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Klein v. Newly Weds Foods, Inc.

United States District Court, N.D. Illinois, Eastern Division

September 10, 2019

JAMES KLEIN, Plaintiff,
v.
NEWLY WEDS FOODS, INC., Defendant. NEWLY WEDS FOODS, INC., Counter-Plaintiff,
v.
JAMES KLEIN, Counter-Defendant.

          MEMORANDUM OPINION AND ORDER

          HON. MARIA VALDEZ, UNITED STATES MAGISTRATE JUDGE.

         DISCUSSION

         Plaintiff James Klein was terminated from his position as Director of Research & Development by Defendant Newly Weds Foods, Inc. (“Newly Weds”). Klein brought suit, alleging a violation of the Age Discrimination in Employment Act (“ADEA”), arguing that he was terminated and immediately replaced with several younger individuals under the guise of company reorganization. [Doc. No.1]. Newly Weds argues that age played no role in Klein's termination and that there is no evidence that would support such a claim. Newly Weds asserts that Klein's employment ended when it was determined that the position he was deemed most capable of filling in the reorganized department was simply not a viable position for how Newly Weds supported its customers. Newly Weds has moved for summary judgment. [Doc. No. 76].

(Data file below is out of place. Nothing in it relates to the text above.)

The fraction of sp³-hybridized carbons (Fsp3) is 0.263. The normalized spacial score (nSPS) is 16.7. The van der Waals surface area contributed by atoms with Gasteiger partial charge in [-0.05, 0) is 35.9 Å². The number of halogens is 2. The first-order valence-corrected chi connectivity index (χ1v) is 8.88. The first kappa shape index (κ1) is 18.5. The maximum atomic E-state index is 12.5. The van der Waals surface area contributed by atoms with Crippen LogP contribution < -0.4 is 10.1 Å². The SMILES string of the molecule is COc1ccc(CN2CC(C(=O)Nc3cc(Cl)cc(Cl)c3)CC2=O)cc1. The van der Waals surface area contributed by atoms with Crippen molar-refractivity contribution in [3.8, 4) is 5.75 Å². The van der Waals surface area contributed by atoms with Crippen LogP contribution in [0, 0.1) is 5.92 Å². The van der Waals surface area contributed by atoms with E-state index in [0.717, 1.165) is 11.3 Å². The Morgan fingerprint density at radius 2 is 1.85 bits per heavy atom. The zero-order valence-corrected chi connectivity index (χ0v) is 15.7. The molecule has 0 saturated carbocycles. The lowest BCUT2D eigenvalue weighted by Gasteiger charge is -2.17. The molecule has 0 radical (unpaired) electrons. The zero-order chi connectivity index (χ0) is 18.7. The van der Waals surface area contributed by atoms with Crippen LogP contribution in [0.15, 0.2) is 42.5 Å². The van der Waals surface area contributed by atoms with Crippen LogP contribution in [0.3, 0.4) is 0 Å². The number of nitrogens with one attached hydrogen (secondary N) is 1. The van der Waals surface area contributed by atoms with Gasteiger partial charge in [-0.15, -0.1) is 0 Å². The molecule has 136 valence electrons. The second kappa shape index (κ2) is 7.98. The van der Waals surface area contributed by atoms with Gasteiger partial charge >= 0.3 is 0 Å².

Newly Weds has also filed counterclaims against Klein for breach of contract and violation of the Illinois Trade Secret Act. [Doc. No. 43]. Klein has moved for summary judgment [Doc. No. 95] on Newly Wed's counterclaims, arguing that Newly Weds has failed to establish any damages and failed to provide any evidence that Klein used any of its documents or disclosed any of the material in controversy to anyone but his attorney. The parties have consented to the jurisdiction of the United States Magistrate Judge pursuant to 28 U.S.C. § 636(c). For the reasons that follow, Defendant's Motion for Partial Summary Judgment [Doc. No. 76] is granted and Plaintiff's Motion for Summary Judgment on Defendant's Counterclaims [Doc. No. 95] is dismissed without prejudice.

         BACKGROUND [1]

         Plaintiff Klein was hired by Defendant Newly Weds in 1997 and worked in the Research & Development (“R&D”) department until he was terminated, at the age of 65, in August 2015. [Pl.'s Resp. to Deft.'s SOF at ¶ 2]. At the start of 2015, Newly Weds hired Dirk Beekman to succeed Lynn Theiss, long-time Vice President of R&D. [Deft.'s SOF at ¶ 4]. Although Klein denies that it was “widely understood” that Beekman would reorganize the R&D department, Newly Weds asserts that one of Beekman's responsibilities in 2015 was to make determinations as to how to better manage the R&D department. [Pl.'s Resp. to Deft.'s SOF at ¶¶ 4, 5]. Prior to Newly Weds hiring Beekman, Klein had discussions with Theiss regarding the need to improve headcount through improved workflow between the Regulatory & Technical Information Systems (“RTIS”) Group and the rest of R&D. [Deft.'s SOF at ¶ 6].